- a plus sign or minus sign used as a symbol for indicating addition or subtraction.
- a plus sign or minus sign used as a symbol for indicating the positive or negative value of a quantity, as an integer.
- multiplication sign.
- division sign.
- a symbol, as or !, used to indicate a radical or factorial operation.
verb (used with object)
verb (used without object)
- to withdraw, as from some responsibility or connection.
- to cease radio or television broadcasting, especially at the end of the day.
- Informal.to become silent: He had exhausted conversation topics and signed off.
- to indicate one's approval explicitly if not formally: The president is expected to sign off on the new agreement.
- to employ; hire.
- to bind oneself to work, as by signing a contract: He signed on as a pitcher with a major-league team.
- to start radio or television broadcasting, especially at the beginning of the day.
- Computers.log1(def 17a).
Origin of sign
Synonyms for sign
Related Words for unsignedunidentified, unknown, unspecified, anonymous, nameless, unsigned, unnamed, undisclosed, incognito, pseudonymous, unmarked, innominate, unrevealed, pseudo, secret, X, unacknowledged, unattested, unavowed
Examples from the Web for unsigned
Contemporary Examples of unsigned
Stalin may not have written the Pravda piece himself—it was unsigned—but without question he had approved it.When Stalin Met Lady Macbeth
November 9, 2014
I keep visiting the Bandcamp site every few weeks to check out the unsigned artists, but usually I need a few stiff drinks first.The Strangest and Most Surprising Recordings of 2013
December 22, 2013
The 2011 NBA lockout had been in effect since July 1, and Humphries was an unsigned free agent.The PR Nightmare of Kris Humphries, Kim Kardashian’s Ex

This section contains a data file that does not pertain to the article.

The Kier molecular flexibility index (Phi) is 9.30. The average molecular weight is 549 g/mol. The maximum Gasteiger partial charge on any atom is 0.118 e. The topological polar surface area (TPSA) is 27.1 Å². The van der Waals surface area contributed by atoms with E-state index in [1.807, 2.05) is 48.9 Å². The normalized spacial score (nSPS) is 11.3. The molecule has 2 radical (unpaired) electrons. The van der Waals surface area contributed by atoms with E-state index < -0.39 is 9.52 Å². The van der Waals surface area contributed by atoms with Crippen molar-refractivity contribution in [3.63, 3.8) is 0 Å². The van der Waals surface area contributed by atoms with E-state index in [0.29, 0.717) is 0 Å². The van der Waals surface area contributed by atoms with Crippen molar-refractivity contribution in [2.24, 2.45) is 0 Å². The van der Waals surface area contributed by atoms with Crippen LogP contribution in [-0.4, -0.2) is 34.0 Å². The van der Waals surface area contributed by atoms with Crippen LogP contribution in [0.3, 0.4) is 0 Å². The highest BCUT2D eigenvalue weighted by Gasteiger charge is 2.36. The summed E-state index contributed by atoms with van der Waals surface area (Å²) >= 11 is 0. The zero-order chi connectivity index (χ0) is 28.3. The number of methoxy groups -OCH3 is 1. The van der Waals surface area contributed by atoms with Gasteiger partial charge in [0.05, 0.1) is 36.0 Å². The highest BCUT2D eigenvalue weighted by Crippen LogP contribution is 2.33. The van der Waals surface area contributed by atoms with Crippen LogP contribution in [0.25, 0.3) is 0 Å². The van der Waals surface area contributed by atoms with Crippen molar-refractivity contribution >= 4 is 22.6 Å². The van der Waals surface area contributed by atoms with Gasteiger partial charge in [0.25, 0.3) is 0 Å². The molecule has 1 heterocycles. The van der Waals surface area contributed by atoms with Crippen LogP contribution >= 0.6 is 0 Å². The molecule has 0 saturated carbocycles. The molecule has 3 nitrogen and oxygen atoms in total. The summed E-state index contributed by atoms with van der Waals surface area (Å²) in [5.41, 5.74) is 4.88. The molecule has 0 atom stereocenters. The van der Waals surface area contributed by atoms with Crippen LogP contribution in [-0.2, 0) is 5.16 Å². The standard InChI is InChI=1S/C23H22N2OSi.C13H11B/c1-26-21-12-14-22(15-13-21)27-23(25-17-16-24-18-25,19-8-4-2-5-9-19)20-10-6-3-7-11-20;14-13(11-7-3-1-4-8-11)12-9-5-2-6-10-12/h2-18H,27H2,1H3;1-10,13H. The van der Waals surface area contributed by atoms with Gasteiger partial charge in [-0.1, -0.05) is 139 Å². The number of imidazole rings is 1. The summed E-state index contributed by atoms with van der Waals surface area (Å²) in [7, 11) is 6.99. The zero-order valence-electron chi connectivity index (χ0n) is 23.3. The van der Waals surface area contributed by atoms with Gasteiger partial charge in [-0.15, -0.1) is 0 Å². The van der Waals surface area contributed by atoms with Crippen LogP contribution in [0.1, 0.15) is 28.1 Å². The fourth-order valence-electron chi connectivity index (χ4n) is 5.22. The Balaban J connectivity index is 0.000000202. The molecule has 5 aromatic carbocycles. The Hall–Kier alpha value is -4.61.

July 12, 2012
Instead, the four joined forces and crafted a highly unusual, unsigned joint dissent.Tantrum on the Court
July 2, 2012
The unsigned column did note of the previous issue that “there is more here than the Jubilee.”New York Post's Schizophrenia
June 11, 2012
Historical Examples of unsigned
The note was unsigned, but it was in the handwriting of Wrath.Murder Point
That was the message, unsigned, folded as it had been pinned to the wire.The Duke Of Chimney Butte
G. W. Ogden
The Post sketches were unsigned and have not been identified.
His letters, copied and quoted all along the Coast, were unsigned.
The message was unsigned, but the message was postmarked at Gridley.The Grammar School Boys of Gridley
H. Irving Hancock
- a board, placard, etc, displayed in public and inscribed with words or designs intended to inform, warn, etc
- (as modifier)a sign painter
- any symbol indicating an operationa plus sign; an implication sign
- the positivity or negativity of a number, quantity, or expressionsubtraction from zero changes the sign of an expression
Word Origin for sign
early 13c., "gesture or motion of the hand," especially one meant to communicate something, from Old French signe "sign, mark," from Latin signum "identifying mark, token, indication, symbol; proof; military standard, ensign; a signal, an omen; sign in the heavens, constellation," according to Watkins, literally "standard that one follows," from PIE *sekw-no-, from root *sekw- (1) "to follow" (see sequel).
Ousted native token. Meaning "a mark or device having some special importance" is recorded from late 13c.; that of "a miracle" is from c.1300. Zodiacal sense in English is from mid-14c. Sense of "characteristic device attached to the front of an inn, shop, etc., to distinguish it from others" is first recorded mid-15c. Meaning "token or signal of some condition" (late 13c.) is behind sign of the times (1520s). In some uses, the word probably is a shortening of ensign. Sign language is recorded from 1847; earlier hand-language (1670s).
c.1300, "to make the sign of the cross," from Old French signier "to make a sign (to someone); to mark," from Latin signare "to set a mark upon, mark out, designate; mark with a stamp; distinguish, adorn;" figuratively "to point out, signify, indicate," from signum (see sign (n.)). Sense of "to mark, stamp" is attested from mid-14c.; that of "to affix one's name" is from late 15c. Meaning "to communicate by hand signs" is recorded from 1700. Related: Signed; signing.
In addition to the idioms beginning with sign
- sign in
- sign off
- sign on
- sign one's own death warrant
- sign on the dotted line
- sign out
- sign over
- sign up
- high sign
- show signs of